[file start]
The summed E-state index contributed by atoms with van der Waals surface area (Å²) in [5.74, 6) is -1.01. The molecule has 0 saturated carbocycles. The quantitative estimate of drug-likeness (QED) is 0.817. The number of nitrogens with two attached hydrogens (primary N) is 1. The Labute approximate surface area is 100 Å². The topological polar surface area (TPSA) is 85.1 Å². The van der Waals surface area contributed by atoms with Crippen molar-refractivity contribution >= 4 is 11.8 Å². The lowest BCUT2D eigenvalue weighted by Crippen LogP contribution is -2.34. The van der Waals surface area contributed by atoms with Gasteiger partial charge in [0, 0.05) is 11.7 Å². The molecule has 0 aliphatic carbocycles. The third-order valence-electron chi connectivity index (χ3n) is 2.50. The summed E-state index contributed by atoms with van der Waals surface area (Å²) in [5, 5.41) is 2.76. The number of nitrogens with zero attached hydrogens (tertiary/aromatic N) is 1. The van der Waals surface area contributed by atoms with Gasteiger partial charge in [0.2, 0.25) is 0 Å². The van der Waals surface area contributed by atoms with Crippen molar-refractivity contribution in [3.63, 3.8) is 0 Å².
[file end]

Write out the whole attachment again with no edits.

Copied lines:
The summed E-state index contributed by atoms with van der Waals surface area (Å²) in [5.74, 6) is -1.01. The molecule has 0 saturated carbocycles. The quantitative estimate of drug-likeness (QED) is 0.817. The number of nitrogens with two attached hydrogens (primary N) is 1. The Labute approximate surface area is 100 Å². The topological polar surface area (TPSA) is 85.1 Å². The van der Waals surface area contributed by atoms with Crippen molar-refractivity contribution >= 4 is 11.8 Å². The lowest BCUT2D eigenvalue weighted by Crippen LogP contribution is -2.34. The van der Waals surface area contributed by atoms with Gasteiger partial charge in [0, 0.05) is 11.7 Å². The molecule has 0 aliphatic carbocycles. The third-order valence-electron chi connectivity index (χ3n) is 2.50. The summed E-state index contributed by atoms with van der Waals surface area (Å²) in [5, 5.41) is 2.76. The number of nitrogens with zero attached hydrogens (tertiary/aromatic N) is 1. The van der Waals surface area contributed by atoms with Gasteiger partial charge in [0.2, 0.25) is 0 Å². The van der Waals surface area contributed by atoms with Crippen molar-refractivity contribution in [3.63, 3.8) is 0 Å².